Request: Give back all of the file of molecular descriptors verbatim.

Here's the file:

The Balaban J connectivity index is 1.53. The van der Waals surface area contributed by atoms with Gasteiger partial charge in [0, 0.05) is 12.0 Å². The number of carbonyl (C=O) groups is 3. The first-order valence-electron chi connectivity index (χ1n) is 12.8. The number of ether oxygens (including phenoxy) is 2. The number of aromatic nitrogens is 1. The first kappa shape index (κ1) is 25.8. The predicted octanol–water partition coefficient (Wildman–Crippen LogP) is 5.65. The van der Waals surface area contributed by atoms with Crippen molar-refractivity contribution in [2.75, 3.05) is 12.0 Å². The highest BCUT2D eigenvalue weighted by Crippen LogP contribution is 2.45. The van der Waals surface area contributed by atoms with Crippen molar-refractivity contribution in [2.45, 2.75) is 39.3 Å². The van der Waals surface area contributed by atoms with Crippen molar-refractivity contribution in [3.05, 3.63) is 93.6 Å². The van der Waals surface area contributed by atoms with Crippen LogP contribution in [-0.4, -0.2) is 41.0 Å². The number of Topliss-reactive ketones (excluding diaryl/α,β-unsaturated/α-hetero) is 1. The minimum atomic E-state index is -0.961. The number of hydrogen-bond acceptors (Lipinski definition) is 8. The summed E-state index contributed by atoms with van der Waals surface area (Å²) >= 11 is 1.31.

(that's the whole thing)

The Balaban J connectivity index is 1.53. The van der Waals surface area contributed by atoms with Gasteiger partial charge in [0, 0.05) is 12.0 Å². The number of carbonyl (C=O) groups is 3. The first-order valence-electron chi connectivity index (χ1n) is 12.8. The number of ether oxygens (including phenoxy) is 2. The number of aromatic nitrogens is 1. The first kappa shape index (κ1) is 25.8. The predicted octanol–water partition coefficient (Wildman–Crippen LogP) is 5.65. The van der Waals surface area contributed by atoms with Crippen molar-refractivity contribution in [2.75, 3.05) is 12.0 Å². The highest BCUT2D eigenvalue weighted by Crippen LogP contribution is 2.45. The van der Waals surface area contributed by atoms with Crippen molar-refractivity contribution in [2.45, 2.75) is 39.3 Å². The van der Waals surface area contributed by atoms with Crippen molar-refractivity contribution in [3.05, 3.63) is 93.6 Å². The van der Waals surface area contributed by atoms with Crippen LogP contribution in [-0.4, -0.2) is 41.0 Å². The number of Topliss-reactive ketones (excluding diaryl/α,β-unsaturated/α-hetero) is 1. The minimum atomic E-state index is -0.961. The number of hydrogen-bond acceptors (Lipinski definition) is 8. The summed E-state index contributed by atoms with van der Waals surface area (Å²) >= 11 is 1.31.